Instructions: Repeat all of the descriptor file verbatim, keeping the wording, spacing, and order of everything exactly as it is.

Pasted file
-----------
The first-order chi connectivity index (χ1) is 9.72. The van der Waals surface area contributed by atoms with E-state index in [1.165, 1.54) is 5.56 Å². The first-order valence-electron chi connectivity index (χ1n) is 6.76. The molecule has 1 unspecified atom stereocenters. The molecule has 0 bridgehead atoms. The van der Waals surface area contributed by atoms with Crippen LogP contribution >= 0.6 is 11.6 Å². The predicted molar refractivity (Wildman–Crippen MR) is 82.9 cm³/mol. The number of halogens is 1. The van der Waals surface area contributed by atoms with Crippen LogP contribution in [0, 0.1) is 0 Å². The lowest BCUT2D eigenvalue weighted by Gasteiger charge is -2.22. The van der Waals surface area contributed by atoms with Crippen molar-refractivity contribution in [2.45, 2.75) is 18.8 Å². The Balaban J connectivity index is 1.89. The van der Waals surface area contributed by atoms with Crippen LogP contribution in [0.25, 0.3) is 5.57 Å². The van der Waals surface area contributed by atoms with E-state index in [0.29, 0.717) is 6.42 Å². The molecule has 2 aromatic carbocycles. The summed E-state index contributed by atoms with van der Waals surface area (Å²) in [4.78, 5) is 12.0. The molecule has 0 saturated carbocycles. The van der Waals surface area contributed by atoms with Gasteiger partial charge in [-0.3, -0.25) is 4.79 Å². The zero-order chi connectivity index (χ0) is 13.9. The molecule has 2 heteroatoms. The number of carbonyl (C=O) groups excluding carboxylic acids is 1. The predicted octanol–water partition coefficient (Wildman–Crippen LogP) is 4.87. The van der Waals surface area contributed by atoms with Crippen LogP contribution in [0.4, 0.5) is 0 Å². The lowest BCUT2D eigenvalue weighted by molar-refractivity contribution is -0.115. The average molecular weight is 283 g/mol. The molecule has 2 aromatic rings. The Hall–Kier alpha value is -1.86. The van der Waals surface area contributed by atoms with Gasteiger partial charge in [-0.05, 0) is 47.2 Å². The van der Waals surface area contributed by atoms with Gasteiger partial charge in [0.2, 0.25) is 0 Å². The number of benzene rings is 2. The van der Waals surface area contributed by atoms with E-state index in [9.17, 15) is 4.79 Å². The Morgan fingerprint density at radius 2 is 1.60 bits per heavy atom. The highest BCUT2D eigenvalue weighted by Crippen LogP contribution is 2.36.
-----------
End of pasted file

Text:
The first-order chi connectivity index (χ1) is 9.72. The van der Waals surface area contributed by atoms with E-state index in [1.165, 1.54) is 5.56 Å². The first-order valence-electron chi connectivity index (χ1n) is 6.76. The molecule has 1 unspecified atom stereocenters. The molecule has 0 bridgehead atoms. The van der Waals surface area contributed by atoms with Crippen LogP contribution >= 0.6 is 11.6 Å². The predicted molar refractivity (Wildman–Crippen MR) is 82.9 cm³/mol. The number of halogens is 1. The van der Waals surface area contributed by atoms with Crippen LogP contribution in [0, 0.1) is 0 Å². The lowest BCUT2D eigenvalue weighted by Gasteiger charge is -2.22. The van der Waals surface area contributed by atoms with Crippen molar-refractivity contribution in [2.45, 2.75) is 18.8 Å². The Balaban J connectivity index is 1.89. The van der Waals surface area contributed by atoms with Crippen LogP contribution in [0.25, 0.3) is 5.57 Å². The van der Waals surface area contributed by atoms with E-state index in [0.29, 0.717) is 6.42 Å². The molecule has 2 aromatic carbocycles. The summed E-state index contributed by atoms with van der Waals surface area (Å²) in [4.78, 5) is 12.0. The molecule has 0 saturated carbocycles. The van der Waals surface area contributed by atoms with Gasteiger partial charge in [-0.3, -0.25) is 4.79 Å². The zero-order chi connectivity index (χ0) is 13.9. The molecule has 2 heteroatoms. The number of carbonyl (C=O) groups excluding carboxylic acids is 1. The predicted octanol–water partition coefficient (Wildman–Crippen LogP) is 4.87. The van der Waals surface area contributed by atoms with Crippen LogP contribution in [0.4, 0.5) is 0 Å². The lowest BCUT2D eigenvalue weighted by molar-refractivity contribution is -0.115. The average molecular weight is 283 g/mol. The molecule has 2 aromatic rings. The Hall–Kier alpha value is -1.86. The van der Waals surface area contributed by atoms with Gasteiger partial charge in [-0.05, 0) is 47.2 Å². The van der Waals surface area contributed by atoms with Gasteiger partial charge in [0.2, 0.25) is 0 Å². The number of benzene rings is 2. The van der Waals surface area contributed by atoms with E-state index in [9.17, 15) is 4.79 Å². The Morgan fingerprint density at radius 2 is 1.60 bits per heavy atom. The highest BCUT2D eigenvalue weighted by Crippen LogP contribution is 2.36.